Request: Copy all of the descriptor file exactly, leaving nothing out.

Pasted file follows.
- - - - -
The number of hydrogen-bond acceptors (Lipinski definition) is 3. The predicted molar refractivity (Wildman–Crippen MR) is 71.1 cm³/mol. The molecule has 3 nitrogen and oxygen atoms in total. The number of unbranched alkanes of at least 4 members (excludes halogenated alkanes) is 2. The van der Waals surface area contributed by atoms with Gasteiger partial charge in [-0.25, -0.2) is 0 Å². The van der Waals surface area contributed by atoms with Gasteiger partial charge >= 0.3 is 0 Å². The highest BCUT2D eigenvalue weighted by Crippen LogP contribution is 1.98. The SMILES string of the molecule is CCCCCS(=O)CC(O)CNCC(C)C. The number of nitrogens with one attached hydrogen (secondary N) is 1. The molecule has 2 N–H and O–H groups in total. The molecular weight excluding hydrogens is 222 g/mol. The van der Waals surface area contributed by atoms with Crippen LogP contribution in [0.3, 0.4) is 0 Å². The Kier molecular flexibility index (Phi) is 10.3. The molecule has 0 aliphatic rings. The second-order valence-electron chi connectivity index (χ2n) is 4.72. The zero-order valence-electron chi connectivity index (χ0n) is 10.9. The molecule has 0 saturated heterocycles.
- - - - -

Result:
The number of hydrogen-bond acceptors (Lipinski definition) is 3. The predicted molar refractivity (Wildman–Crippen MR) is 71.1 cm³/mol. The molecule has 3 nitrogen and oxygen atoms in total. The number of unbranched alkanes of at least 4 members (excludes halogenated alkanes) is 2. The van der Waals surface area contributed by atoms with Gasteiger partial charge in [-0.25, -0.2) is 0 Å². The van der Waals surface area contributed by atoms with Gasteiger partial charge >= 0.3 is 0 Å². The highest BCUT2D eigenvalue weighted by Crippen LogP contribution is 1.98. The SMILES string of the molecule is CCCCCS(=O)CC(O)CNCC(C)C. The number of nitrogens with one attached hydrogen (secondary N) is 1. The molecule has 2 N–H and O–H groups in total. The molecular weight excluding hydrogens is 222 g/mol. The van der Waals surface area contributed by atoms with Crippen LogP contribution in [0.3, 0.4) is 0 Å². The Kier molecular flexibility index (Phi) is 10.3. The molecule has 0 aliphatic rings. The second-order valence-electron chi connectivity index (χ2n) is 4.72. The zero-order valence-electron chi connectivity index (χ0n) is 10.9. The molecule has 0 saturated heterocycles.